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How To Thaw a Frozen Water Pipe


Save the Plumbing Before Ice Bursts the Plumbing Supply Lines

© 2008 by ; all rights reserved; content may not be copied, rewritten, or republished without author’s written permission. Author’s Google profile

An Exterior Faucet; photo © Kelly Smith


Freezing winter weather brings Thanksgiving, Christmas fun, and frozen pipes. Learn how to prevent frozen water pipes with insulation and how to thaw water pipes with a hair dryer or heat gun.

Yes, winter is here or looming on the horizon, depending on the particular latitude of residence. Winter brings the family together for holiday celebrations like Christmas, Thanksgiving and Hanukkah. But good and bad tend to travel together.

So what nasty little winter events can be expected? Other than that horrid fruit cake that Aunt Hanna brings to the Thanksgiving dinner every year? The usually ill-timed frozen water pipe is one that pops to mind. This article will discuss how to thaw a frozen water pipe.

Prevent a Frozen Water Pipe

Benjamin Franklin nailed it squarely when he quipped, “An ounce of prevention is worth a pound of cure.”

The best time to fix a frozen water pipe is before it happens. That is, a proper plumbing inspection should be done before the arctic weather actually arrives. The October through November time frame is usually appropriate, but again, it depends on latitude. This is part of the home winterizing schedule.

Do you have water pipes in the attic? In the crawl space? Get in there with a flashlight and make sure that everything is well insulated. The pipes themselves need insulation. Foam pipe insulation with a factory-cut slit is cheap and easy to install.

Use silver duct tape to seal the slit, and at intersections and elbows. Don't use regular duct tape. It’s not really for use in the attic.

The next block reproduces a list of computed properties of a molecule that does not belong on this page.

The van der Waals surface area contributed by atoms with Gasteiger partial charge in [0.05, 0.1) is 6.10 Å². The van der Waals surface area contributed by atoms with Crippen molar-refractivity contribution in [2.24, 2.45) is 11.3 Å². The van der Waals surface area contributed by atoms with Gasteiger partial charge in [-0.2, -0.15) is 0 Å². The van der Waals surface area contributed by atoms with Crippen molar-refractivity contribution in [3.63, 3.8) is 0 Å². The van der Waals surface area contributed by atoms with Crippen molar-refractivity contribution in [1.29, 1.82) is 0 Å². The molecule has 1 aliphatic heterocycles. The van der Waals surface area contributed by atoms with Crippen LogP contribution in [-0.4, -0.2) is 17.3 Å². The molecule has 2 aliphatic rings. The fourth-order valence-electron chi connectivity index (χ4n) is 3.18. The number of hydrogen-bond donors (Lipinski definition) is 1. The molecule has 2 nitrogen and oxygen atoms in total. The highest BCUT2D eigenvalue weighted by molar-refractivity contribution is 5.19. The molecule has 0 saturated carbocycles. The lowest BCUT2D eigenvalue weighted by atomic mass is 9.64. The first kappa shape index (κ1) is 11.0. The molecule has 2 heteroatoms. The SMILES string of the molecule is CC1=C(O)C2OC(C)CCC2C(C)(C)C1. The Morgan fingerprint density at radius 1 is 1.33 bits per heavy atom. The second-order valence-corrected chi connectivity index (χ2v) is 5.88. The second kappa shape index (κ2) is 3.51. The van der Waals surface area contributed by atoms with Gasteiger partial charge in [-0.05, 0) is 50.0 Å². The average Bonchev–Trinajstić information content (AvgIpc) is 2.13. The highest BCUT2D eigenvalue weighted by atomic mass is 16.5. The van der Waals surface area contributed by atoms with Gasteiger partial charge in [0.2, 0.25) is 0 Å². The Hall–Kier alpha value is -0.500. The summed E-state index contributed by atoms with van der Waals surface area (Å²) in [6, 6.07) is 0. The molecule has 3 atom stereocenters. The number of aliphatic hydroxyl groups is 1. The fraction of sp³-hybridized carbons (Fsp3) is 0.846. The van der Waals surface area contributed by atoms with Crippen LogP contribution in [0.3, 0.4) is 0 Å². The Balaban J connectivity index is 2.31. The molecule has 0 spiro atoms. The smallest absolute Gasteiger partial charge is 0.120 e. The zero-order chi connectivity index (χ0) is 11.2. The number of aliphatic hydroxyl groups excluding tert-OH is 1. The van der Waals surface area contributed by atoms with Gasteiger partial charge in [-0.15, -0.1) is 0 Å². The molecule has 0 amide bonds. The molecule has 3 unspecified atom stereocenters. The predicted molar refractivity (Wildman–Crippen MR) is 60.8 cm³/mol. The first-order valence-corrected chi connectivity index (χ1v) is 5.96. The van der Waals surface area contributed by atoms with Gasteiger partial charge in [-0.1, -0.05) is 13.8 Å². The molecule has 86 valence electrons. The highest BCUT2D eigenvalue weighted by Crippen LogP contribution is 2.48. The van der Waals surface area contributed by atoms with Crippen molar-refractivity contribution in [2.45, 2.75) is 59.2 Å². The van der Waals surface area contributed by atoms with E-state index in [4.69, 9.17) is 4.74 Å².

Other products for very exposed areas are UL-listed “heat tape”, and “heat cable”. The local hardware store should stock products suitable for local use.

Got a swimming pool in the back yard? If it’s not heated over the cold season, drain it, and the plumbing, if the weather is particularly severe. If you do keep it heated over the cold spell, keep a pool cover on it when it’s not in use.

When a Frozen Pipe Does Happen

Frozen water pipes will happen occasionally, even when all precautions have been taken. First, try running water through the pipe. Does it flow at all? If so, just let it keep flowing to speed the thawing process.

The objective is to get things back to normal before the pipe expands so much that it ruptures.

There are several items that will speed thawing the frozen water pipe:

  • A space heater. This is a help when using the methods below, speeding the thawing process, and keeping the person/people doing the work more comfortable.

  • A hair dryer. This is a great gadget to thaw plumbing. Don’t overheat the pipe in one spot, but keep it moving, as if spray painting.

  • A heat gun. This is preferable if one is close at hand. A heat gun is like a hair dryer on steroids. Once again, keep it moving.

  • Water-soaked towels. Soaking towels in hot water and wrapping the pipes also works well. This works best with two or three people. The objective is to keep the towels hot. You’re going to want to wear rubber gloves if you opt for this method.

  • An electric heating pad. A pad like a Sunbeam XpressHeatHeating Pad (extra large) is preferable to the towel method because it’s dry and covers more real estate. Use it in bed and get it out for wintertime plumbing emergencies.

Precautions While Thawing a Water Pipe

Do not use a blowtorch to thaw pipes. It might sound logical, but it’s too much horsepower. Likewise, don’t use any other open flame tool. Much too dangerous in any confined space.

And After the Thaw…

A Hole in a Drywall Ceiling; photo © Kelly Smith

Once the water pipe is thawed and flowing normally, check carefully for any pipe cracks that might have developed. If there are any leaks, the plumbing must be repaired as soon as possible.

Especially if the leak is in the attic, there is going to be a drywall repair job to take care of. That’s what happened in the photo above. Looking for an expert? I highly recommend Angie’s List for all your home projects. Join today.

Now that problem spots have been identified, think of better precautions to take in the future. Install more insulation? More heat in the area? Relocate the lines? Think creatively and think outside the box.

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